Massachusetts native Morgan McSweeney was drafted by the Baltimore Orioles in the 17th round of the 2019 MLB draft.  In three years at Wake Forest University, the 6’4” right-hander produced a 10-10 record with a 5.26 ERA over a span of 159.2 innings (57 games).  Additionally, he struck out 154 and walked 93 batters to produce a 1.66 K/BB ratio.

McSweeney spent his 2019 professional season in Aberdeen where he pitched to a 2-0 record with a 1.90 ERA in 15 appearances for the Ironbirds.  Over a span of 23.2 innings he surrendered 16 hits while striking out 30 and walking 12 to produce a 1.18 WHIP and 2.50 K/BB ratio.  Of note is the fact that he did not give up a homerun in 2019. He was rewarded with an assignment to Delmarva for the South Atlantic League playoffs.

With the season on hold due to the coronavirus pandemic, I recently had the opportunity to conduct a Q & A with Morgan that I hope will allow fans to get to know him better as they follow his ascent through the Orioles minor league system.

(CB):  First off, how are you and your family doing during this pandemic?

(MMcS):  We are doing well, making the most of the situation and just trying to avoid going out as much as possible. 

Are you under a stay-at-home order and if so, what are you doing to pass the time?

Yes we are currently under a shelter in place advisory until May 4th. In the meantime, I have just been staying out of trouble as much as possible, getting as much work in as I can around the house and playing far too much Mlb The Show.

What was it like for you during those initial confusing days prior to the shut down in Spring Training?

Definitely very hectic. Initially it was just a variety of rumors swirling around regarding whether we’d be sent home or be staying in Sarasota.  At that point in time we did not have a full grasp of the severity of the situation, so it was hard to comprehend the idea of postponing Spring Training and heading back home. It all happened very quickly though; it felt like we went from everything being normal to everything being completely broken overnight

What are you currently doing to stay ready for a resumed Spring Training and season?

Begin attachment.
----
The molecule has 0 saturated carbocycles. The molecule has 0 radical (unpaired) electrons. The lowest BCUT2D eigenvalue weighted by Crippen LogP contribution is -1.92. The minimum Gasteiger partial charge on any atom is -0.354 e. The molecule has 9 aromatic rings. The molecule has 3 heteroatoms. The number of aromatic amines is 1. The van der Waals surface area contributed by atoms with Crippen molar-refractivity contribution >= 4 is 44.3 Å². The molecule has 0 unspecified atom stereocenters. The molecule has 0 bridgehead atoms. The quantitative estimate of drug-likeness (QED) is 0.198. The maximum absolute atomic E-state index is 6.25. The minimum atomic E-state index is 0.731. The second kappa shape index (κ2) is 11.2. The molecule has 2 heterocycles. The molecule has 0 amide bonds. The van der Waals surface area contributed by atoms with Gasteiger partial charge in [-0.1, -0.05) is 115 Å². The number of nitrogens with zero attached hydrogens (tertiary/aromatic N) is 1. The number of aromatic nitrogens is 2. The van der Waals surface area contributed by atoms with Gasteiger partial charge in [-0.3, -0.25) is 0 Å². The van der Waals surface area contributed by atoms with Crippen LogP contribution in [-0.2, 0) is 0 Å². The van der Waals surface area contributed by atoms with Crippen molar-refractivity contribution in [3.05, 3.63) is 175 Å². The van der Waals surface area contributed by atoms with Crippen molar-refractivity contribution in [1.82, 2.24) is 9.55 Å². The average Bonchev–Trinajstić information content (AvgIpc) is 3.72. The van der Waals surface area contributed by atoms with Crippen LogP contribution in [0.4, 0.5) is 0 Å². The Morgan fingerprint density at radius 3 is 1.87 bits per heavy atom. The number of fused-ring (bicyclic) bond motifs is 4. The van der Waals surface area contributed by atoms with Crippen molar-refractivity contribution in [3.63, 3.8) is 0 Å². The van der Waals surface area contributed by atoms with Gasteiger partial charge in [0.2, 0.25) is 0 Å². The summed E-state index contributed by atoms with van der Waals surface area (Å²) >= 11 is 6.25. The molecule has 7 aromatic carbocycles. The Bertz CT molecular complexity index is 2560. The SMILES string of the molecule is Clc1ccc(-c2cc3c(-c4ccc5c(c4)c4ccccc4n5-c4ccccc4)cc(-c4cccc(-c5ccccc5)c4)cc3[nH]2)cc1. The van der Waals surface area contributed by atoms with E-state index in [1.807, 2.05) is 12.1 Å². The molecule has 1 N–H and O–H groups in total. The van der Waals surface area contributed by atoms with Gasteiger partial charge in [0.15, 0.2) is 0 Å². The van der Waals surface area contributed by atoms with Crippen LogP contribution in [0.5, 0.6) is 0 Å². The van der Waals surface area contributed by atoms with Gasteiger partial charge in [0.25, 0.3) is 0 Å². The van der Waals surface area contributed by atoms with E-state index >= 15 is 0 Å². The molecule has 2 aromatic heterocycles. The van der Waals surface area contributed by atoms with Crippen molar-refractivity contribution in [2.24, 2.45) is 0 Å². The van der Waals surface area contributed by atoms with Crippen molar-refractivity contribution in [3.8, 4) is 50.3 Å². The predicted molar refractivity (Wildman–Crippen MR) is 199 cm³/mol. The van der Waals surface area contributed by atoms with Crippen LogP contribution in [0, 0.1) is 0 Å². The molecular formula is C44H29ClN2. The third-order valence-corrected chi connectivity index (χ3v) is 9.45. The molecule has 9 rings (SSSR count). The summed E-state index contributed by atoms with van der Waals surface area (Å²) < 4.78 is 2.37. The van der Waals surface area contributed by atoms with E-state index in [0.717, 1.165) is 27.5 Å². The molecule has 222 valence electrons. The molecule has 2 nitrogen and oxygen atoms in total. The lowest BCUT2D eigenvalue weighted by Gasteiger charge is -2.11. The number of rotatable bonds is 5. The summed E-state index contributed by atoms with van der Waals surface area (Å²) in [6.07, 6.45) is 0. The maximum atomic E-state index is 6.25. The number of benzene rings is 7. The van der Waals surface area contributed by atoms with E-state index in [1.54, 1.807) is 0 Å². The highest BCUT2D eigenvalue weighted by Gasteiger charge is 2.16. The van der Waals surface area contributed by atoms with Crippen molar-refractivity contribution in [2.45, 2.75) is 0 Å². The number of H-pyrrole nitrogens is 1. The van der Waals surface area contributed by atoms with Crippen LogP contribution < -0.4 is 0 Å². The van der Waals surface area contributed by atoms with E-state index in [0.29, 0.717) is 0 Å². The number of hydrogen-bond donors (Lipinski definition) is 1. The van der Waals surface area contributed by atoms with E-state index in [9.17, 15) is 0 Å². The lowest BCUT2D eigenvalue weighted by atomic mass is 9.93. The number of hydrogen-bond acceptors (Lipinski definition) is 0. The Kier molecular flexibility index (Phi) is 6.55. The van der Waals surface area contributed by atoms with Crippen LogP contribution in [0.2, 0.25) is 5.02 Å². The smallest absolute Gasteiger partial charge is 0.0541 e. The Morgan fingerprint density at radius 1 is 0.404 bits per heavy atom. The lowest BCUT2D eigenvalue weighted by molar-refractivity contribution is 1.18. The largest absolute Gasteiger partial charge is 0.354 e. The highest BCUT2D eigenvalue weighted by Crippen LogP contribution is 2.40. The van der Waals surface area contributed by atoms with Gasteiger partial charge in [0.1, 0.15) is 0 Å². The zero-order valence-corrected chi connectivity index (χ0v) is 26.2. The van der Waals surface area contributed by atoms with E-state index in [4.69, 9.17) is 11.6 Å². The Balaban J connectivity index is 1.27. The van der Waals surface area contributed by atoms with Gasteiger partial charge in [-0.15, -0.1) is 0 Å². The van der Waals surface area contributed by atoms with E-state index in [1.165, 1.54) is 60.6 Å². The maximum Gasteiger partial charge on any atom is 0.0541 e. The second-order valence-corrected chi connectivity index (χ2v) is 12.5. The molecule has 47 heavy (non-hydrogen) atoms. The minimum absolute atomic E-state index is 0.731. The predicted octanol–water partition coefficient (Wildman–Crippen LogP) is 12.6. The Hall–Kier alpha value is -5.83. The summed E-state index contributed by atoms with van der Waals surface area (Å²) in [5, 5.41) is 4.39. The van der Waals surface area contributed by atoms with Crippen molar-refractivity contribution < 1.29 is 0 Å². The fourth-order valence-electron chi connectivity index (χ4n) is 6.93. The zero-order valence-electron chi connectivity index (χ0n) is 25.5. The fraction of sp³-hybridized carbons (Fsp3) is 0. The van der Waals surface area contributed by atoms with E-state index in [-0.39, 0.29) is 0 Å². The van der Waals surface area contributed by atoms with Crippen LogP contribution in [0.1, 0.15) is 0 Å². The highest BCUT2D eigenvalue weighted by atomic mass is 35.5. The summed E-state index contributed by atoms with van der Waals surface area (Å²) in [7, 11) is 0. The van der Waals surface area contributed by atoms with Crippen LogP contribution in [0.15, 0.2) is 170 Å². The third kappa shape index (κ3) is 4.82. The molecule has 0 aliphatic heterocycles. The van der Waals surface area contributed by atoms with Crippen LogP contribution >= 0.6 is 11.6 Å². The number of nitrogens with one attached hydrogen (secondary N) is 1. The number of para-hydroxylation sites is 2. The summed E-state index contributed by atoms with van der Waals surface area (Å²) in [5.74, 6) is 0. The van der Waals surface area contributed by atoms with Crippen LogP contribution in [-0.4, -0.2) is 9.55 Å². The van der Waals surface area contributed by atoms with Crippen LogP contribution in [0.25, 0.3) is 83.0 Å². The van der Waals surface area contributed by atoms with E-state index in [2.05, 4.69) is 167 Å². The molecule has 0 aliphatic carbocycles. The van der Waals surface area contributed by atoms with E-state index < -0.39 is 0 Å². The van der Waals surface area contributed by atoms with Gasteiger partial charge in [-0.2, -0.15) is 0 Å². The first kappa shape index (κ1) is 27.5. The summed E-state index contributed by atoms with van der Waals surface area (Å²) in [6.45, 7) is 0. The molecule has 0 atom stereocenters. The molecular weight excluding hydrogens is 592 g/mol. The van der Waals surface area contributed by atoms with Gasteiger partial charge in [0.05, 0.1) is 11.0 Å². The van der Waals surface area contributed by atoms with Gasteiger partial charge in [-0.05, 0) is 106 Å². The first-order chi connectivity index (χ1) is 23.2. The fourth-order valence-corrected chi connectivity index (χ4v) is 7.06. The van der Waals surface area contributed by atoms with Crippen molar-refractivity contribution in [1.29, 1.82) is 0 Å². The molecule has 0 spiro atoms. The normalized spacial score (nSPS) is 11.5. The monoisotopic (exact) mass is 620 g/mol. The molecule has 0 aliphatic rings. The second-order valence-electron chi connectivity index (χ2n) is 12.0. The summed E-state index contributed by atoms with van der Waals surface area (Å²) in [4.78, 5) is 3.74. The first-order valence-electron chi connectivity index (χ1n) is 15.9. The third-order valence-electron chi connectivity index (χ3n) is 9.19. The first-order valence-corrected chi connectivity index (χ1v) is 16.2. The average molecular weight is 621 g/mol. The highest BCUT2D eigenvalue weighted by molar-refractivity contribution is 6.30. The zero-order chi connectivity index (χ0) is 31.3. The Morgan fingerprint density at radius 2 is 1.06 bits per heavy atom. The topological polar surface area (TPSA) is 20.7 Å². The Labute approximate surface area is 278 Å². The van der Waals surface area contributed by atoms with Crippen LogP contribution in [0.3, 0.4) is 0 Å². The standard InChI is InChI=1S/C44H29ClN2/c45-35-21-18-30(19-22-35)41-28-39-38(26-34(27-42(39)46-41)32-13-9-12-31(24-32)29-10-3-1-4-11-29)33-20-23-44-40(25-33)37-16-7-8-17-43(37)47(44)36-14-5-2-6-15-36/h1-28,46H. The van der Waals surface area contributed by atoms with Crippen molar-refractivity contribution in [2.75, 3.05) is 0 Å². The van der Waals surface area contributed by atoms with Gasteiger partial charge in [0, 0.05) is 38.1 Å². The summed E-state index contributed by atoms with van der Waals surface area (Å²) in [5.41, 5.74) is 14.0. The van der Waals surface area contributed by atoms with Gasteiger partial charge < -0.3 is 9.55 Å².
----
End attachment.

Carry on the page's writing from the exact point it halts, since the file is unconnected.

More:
Like many, I have definitely been getting inventive with staying in shape since most gyms and indoor facilities are closed down.  It’s been tricky in Massachusetts since we have already had snow a few times since I have been home, but it has mostly been throwing into a net in the backyard, launching weighted balls into trees and getting creative with makeshift weights to try and lift a little bit. 

Did the Orioles organization/coaches offer any suggestions on what to do?

They have been extremely proactive in terms of communicating with us regarding what we have available to us and creating plans based on the circumstances, but this really is uncharted territory for everyone. 

Describe your overall impression of your first professional season.

Last summer in Aberdeen was awesome.  The team was obviously really talented, and I was able to establish a really good routine and plan as the summer went on in terms of how to attack hitters with my stuff.  Getting a little taste of full season in Delmarva in the playoffs was a lot of fun as well. 

What was your first Spring Training like?

Although I was only there for a short time, the structure of it was really impressive.  There was a huge focus on not wasting time or energy, whether that was in your throwing progressions or in the weight room.  I got some really good work in during the couple weeks we were there.  I am excited to hopefully get back down there at some point and get into games in the next couple months. 

Ben Breazeale is a fellow Wake Forest alum, did he offer any help and advice?